Hopkins and Morgan officials say the socioeconomic mix of their students isn't an excuse for the poor academic performance. Hopkins has been paying for an additional nine staff members, including a music teacher, to supplement the public funding.
Henderson-Hopkins leadership is now fully engaged in changing the school's culture. Last summer, Hopkins replaced three of the four key administrators. Ten first-year teachers were hired, replacing teachers who left the school.
The new principal, Deborah Ptak, has years of experience leading schools in the city and in Madison, Wis. She called this year a "restart," and believes it will take three to five years to turn the school around.
She has switched to a curriculum aligned to the Common Core standards — the one that is standard across Maryland — and has focused on providing support and professional training to her new teachers.
She is also grappling with the much-vaunted architectural design, which hasn't worked well. The school doesn't have the money to staff four small cafeteria spaces, so three have been closed. The interior walls are a polished, gray concrete, so some brightly colored paintings and signs have been put up.
Because teachers have found the school's open spaces difficult to teach in, Ptak purchased six-foot-high partitions. This summer, the school will replace those partitions with solid walls.
A brand-new library, funded by the Weinberg Foundation, is just now getting filled with books.
While parents say the elementary school is functioning better than the middle school, they point to problems with discipline and teacher competence. They say the staff needs to be more aware of the culture that most of the students come from.
Jordan said the rookie teachers don't have enough knowledge to discipline students and aren't invested enough in their students' success.
Ptak acknowledged her concern.
"I have a building full of teachers who have the will to bring quality education to the students of East Baltimore," Ptak said. "We are working to hone their skill."
Fewer than half the teachers who started in 2014 remain on the job today, according to Baltimore City school statistics.
Jordan's eighth-grade daughter has done well and is qualified to go to top city high schools next year. Jordan says that's only because she pushed her hard.
"It starts with the teachers who said to students that a 60 is OK, where me as a mom, 60 isn't passing in my house," Jordan said. "That bar needs to be raised."
Jordan volunteers with the parents' advisory council. She's working with the new administrators, and she believes the changes are starting to pay off.
Hope in the toddlers
If there is a bright spot for integration in the future, administrators and parents believe it lies in part in the Weinberg Early Childhood Center. The center, which serves children aged 6 weeks to 4 years, is much more diverse than Henderson-Hopkins.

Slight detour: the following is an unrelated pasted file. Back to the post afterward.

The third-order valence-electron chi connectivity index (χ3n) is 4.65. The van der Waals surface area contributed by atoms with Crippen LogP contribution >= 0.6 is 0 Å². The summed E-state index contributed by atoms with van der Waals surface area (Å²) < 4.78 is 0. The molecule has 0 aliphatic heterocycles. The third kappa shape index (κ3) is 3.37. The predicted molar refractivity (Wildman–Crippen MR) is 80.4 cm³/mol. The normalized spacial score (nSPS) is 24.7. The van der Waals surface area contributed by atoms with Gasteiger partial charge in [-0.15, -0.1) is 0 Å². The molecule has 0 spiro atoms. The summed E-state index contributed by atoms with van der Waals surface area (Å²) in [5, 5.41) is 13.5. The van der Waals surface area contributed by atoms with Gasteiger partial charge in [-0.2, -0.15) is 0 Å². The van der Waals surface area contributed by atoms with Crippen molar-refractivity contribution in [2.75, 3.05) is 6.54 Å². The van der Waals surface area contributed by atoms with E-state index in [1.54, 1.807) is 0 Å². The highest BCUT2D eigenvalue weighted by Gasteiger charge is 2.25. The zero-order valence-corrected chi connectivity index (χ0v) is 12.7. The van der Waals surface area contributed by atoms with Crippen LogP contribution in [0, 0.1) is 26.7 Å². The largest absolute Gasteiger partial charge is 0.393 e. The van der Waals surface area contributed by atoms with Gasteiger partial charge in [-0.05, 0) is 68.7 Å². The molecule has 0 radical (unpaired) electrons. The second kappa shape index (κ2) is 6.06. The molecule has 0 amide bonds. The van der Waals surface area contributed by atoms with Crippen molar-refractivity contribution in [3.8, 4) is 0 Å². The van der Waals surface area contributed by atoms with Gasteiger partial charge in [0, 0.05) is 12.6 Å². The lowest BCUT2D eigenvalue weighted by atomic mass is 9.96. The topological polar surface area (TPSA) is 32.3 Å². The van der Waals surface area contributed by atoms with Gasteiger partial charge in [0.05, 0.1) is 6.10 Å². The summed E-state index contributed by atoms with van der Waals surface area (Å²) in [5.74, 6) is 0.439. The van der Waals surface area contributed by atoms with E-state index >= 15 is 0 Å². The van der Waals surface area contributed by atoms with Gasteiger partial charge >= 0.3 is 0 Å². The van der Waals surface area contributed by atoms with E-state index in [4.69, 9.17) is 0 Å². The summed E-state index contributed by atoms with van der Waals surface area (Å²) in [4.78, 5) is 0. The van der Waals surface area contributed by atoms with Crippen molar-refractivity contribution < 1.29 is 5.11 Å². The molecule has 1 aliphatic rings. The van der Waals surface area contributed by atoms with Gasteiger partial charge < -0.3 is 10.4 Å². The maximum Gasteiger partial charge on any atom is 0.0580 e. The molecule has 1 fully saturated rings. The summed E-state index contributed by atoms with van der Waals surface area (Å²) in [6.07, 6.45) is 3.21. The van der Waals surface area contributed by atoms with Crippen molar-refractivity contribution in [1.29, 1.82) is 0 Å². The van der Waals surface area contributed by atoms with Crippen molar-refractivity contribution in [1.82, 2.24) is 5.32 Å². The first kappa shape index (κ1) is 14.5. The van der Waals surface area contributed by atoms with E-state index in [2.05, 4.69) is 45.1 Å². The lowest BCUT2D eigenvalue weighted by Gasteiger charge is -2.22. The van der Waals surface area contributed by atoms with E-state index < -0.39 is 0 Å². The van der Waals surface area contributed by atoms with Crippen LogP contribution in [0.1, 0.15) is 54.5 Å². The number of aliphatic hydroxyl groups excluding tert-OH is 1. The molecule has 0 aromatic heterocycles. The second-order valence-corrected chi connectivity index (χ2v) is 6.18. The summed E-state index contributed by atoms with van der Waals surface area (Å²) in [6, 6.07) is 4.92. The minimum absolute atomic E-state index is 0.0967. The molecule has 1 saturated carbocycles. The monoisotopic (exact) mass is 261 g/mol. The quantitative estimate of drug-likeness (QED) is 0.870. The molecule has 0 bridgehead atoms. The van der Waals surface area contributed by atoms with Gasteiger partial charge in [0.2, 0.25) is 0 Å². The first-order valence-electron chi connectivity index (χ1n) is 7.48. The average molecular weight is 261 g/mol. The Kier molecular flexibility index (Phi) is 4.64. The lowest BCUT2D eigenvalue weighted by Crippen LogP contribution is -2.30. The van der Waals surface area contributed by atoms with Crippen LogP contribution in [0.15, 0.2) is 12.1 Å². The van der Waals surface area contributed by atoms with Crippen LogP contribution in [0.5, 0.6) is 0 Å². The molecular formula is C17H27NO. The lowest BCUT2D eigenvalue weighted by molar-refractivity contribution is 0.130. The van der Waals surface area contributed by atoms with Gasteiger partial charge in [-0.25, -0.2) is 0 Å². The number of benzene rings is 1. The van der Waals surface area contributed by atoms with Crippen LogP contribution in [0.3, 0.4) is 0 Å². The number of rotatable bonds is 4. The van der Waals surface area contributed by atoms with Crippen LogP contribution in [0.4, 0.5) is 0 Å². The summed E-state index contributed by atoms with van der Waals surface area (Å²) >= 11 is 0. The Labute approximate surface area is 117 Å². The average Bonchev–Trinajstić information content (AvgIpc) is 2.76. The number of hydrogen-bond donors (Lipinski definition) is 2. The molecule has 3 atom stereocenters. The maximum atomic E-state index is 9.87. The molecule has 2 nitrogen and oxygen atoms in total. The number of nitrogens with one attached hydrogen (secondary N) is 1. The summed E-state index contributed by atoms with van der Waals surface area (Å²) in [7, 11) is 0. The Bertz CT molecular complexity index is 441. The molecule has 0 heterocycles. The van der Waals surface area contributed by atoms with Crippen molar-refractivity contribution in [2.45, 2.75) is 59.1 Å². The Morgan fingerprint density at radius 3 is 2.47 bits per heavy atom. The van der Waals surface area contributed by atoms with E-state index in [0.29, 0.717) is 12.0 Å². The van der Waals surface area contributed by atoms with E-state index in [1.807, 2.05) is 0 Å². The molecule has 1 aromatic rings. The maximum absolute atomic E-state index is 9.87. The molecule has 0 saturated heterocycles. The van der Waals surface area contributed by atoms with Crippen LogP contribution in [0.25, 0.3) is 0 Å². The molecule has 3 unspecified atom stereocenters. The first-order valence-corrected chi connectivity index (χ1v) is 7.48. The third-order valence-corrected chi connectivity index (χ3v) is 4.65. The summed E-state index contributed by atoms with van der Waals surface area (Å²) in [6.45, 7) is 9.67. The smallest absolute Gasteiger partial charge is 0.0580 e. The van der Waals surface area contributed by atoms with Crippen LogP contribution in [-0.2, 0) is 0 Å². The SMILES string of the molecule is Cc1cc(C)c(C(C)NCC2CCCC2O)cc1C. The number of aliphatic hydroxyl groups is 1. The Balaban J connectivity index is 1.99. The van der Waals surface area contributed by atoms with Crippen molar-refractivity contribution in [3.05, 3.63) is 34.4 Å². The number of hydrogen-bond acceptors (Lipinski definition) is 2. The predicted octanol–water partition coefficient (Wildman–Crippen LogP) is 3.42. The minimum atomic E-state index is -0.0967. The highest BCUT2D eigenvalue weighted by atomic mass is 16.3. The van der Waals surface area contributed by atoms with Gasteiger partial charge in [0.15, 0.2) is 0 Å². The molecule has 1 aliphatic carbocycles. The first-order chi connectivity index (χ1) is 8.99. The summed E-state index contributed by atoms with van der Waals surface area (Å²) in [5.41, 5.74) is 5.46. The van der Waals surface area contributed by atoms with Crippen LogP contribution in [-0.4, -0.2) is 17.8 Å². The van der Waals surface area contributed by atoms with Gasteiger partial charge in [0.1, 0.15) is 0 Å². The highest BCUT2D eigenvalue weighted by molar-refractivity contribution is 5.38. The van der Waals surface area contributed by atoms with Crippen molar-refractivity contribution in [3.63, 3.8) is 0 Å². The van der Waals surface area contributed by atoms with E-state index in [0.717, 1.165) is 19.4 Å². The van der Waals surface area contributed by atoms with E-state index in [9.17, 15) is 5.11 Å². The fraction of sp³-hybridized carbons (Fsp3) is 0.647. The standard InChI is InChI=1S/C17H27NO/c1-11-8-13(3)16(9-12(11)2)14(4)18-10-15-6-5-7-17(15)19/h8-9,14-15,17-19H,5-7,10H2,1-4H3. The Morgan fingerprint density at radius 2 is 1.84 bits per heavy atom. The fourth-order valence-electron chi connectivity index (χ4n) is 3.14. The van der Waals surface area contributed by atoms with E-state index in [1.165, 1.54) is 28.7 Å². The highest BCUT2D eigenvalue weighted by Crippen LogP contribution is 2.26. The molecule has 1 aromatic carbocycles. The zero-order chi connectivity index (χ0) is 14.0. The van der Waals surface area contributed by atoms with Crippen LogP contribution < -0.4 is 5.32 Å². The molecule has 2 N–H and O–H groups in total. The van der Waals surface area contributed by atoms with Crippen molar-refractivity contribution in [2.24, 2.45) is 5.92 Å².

Of the 170 children it can take, about 80 fill publicly funded Head Start seats for low-income children. The other spots are marketed to higher-income families who can pay the $19,000-a-year price tag. Nearly half the class of 1-year-olds is white.
Valerie Tisdale, whose 20-month-old son has taken one of the Head Start seats, is ecstatic about the quality of care. She said he is meeting all his developmental benchmarks and is being exposed to great teachers.
"It is like real school for a baby," Tisdale said. She said her son has become more social since starting at the preschool. His teachers noticed he needed speech therapy, which he now gets. She's also grateful for a family support worker and monthly classes that have helped her set priorities and begin working toward a GED.
The hope is that the middle-class parents of preschoolers in the early-education center will enroll their children at Henderson-Hopkins for kindergarten — helping the school to become more integrated.
The problem is that those families are not guaranteed a spot — they must enter the lottery like any other family. If they were given special consideration, it would help create a better student mix, but it would also reduce spots for families who live in the neighborhood.
Fifty new houses in a few hours
One thing is clear: the redevelopment is gaining momentum.
On a Saturday morning in September, 50 new houses within a few blocks of the school were auctioned off for prices ranging from $235,000 to $300,000. Many of the new owners are Hopkins employees. The university gave them financial incentives of $36,000 to buy the houses.
Other housing developments are being planned or built. A six-acre park is set to open this spring just a block south of the school. Developers, betting that the area is set to boom, are buying up properties just outside the EBDI boundaries to rehab.
Henderson-Hopkins officials say about two dozen new residents in the neighborhood entered the lottery this year. Six got spaces.
But Ptak and others are not under the illusion that middle-class parents will immediately sign up for the school. She and the team must build a successful program to draw those families in.
Longtime residents are still distrustful. Some believe that most of the students in the school are wealthy. They see cars pulling up to drop off students.
For them, integration is an abstract idea, not even on their radar or their conversations. Instead, they yearn to protect a scarce resource in the city: spots at what they hope will become a good neighborhood school. Despite its struggles, for many kids, Henderson-Hopkins may be their best shot. And their parents are afraid they'll eventually be displaced by children from the middle-income families.
The march of middle-class families into the area has been slowly increasing. On one dreary February day, Ptak gave a tour of the school to a young white couple moving to the area from California.
In her small, modern office, Ptak didn't shy away from addressing the obvious fact that their child would be in the minority.
"We want a diverse school, and that is not what you are going to see when you go on your tour," Ptak told them.
After the tour, the family said they were excited, and they were hoping for a place.
They entered the lottery as Hopkins employees. Just a few weeks ago, the couple won a spot for their little girl.